One of the things I’ve learned over the course of my blogging history is that, sometimes, I must be an absolute chore to read. My most popular blog, the Dead Good Tanking Guide, saw most of its content written from a happier angle that was more engaging to a wider readership. As a bit of a noob, I could simply relate what I was getting up to, why I was enjoying it, and why it was worth getting involved in for my readers. In short, it was a blog about having a blast playing a Protection warrior. Not much more, and not much that would exclude people.
Unfortunately for my blogging appeal, I did the worst thing I could ever do as a World of Warcraft player. I got good at the game. Not only that, I also started to take a far keener interest in things like class balance, theorycrafting, game design and comparative analysis. And while these topics are fine to speak about once in a while, they’re topics that probably alienate more people than they engage.
Worst of all, and I mean really worst of all, I started to whinge. Complaining about why things were going wrong and pointing out faults is only really acceptable in the smallest of doses. A succession of posts that do nothing but moan?
Staying positive through it all
My favourite warrior blogger, Veneretio, was always the fella I aspired to be like. A wealth of good information and thoughtful prose, he had the unerring ability to engage his readers by staying positive regardless of what Blizzard threw at the class. To my eternal detriment, I couldn’t hold up to that standard; but I promise you that I did try. Filtering through the platitudes to get to the nub of an issue, I think his biggest gift was the capability to sell a change to warrior players by sidelining negative developments or nerfs and, instead, concentrating on how you get over them. Sometimes, that was really hard; seriously, some of the nerfs we’ve seen had absolutely no positive side to them. But that doesn’t mean that a positive approach cannot be taken or, more crucially, cannot be prioritized.
Seriously, reading back through his stuff, it’s amazing how little complaint is in it.
A few other MMONBI blog sponsors have been speaking recently about the power of positive writing, but it really bears repeating. My own experience has compounded lessons that I should have learned long ago, but still have trouble grasping. People want to read about good things, what you’ve had fun with, what you’ve enjoyed and why you’ve enjoyed it. They DON’T want to read a laundry list of things to avoid or developments that you hate. There are enough of those on the official forums and they rarely end well.
How to stay positive in the face of adversity
This isn’t advice I’m giving to new bloggers from the coalface of an old hand. No such luck. It’s something I’m putting in writing so that I can be held publically accountable the next time I go on a bitter rampage against Blizzard and all things “Gc”.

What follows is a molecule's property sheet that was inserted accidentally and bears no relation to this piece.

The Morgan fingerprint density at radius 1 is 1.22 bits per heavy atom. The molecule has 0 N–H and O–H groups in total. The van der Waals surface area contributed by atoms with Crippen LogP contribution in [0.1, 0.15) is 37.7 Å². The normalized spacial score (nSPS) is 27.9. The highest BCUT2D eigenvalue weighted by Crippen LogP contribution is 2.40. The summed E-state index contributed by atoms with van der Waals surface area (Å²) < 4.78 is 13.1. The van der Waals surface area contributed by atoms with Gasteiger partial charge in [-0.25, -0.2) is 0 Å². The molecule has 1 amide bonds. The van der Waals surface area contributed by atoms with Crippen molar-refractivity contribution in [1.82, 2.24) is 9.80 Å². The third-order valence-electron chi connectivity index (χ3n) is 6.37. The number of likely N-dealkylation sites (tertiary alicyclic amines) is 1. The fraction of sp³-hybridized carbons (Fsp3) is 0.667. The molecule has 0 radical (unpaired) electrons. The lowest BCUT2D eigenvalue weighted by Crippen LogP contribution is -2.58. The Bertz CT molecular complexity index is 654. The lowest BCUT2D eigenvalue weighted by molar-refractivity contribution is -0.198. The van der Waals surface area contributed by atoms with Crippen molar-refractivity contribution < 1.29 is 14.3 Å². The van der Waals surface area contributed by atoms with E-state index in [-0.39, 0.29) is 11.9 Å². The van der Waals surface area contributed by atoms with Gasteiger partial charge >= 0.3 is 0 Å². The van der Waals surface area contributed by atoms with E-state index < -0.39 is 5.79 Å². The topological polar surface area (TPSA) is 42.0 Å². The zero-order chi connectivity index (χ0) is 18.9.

In saying that, if you’re going to talk about any subject, here’s what I recommend you do to ensure you’re being upbeat about it and, thus, more widely inclusive of your audience.
- 1) Start with YOUR take on a subject, and don’t bother with anyone else’s. If there’s anything I’ve learned about forum interaction, it’s that certain people can drain enjoyment from you (my heartiest apologies are extended to those I’ve done this to). You’ll invariably find that what you have to say is from the greener side of the fence, and that’s what you should present first.
2) Positively reinforce what you’re trying to say rather than negatively reinforcing it. What this roughly means is that you talk about how something could be, rather than what it’s not. If you walk into a dark room, don’t say “there’s no light”; instead, ask if anyone has a bulb. In this way, you’re never talking about something that’s missing, you’re talking about something that could be put in. This should also encourage debate.
3) Look for opportunity in what you’re writing. If your class has been nerfed for whatever reason, or something has changed that you don’t like, try to read between the lines for what it could mean. For example, Protection warriors just got a nerf to their Enrage uptime. What this could mean is that we’re no longer expected to manage high Enrage uptime and we’ll be balanced around that fact. It’s positive!
4) Try to use light-hearted and upbeat language. Once again, I’m the worst person for writing long-winded and tiresome prose on a subject, but if you can concentrate on emotive terms and phrases that reinforce a positive slant on your topic, you’re going to come across as positive to your audience and they’ll want to get engaged. I won’t list examples as there are too many, but just read what you’ve put down and see how it goes.
There’s a lot more, but it remains simple!
I could go on and on about this (like I usually do… -.-), but the point I’m trying to make is that nobody wants to read complaints. They don’t engage anyone, they stunt conversation, and they don’t paint a picture of an author who wants to share their enjoyment of a game or topic.
And while negative dressing down is a trap I keep falling into, it’s something I’m actively fighting against.
You should, too. :)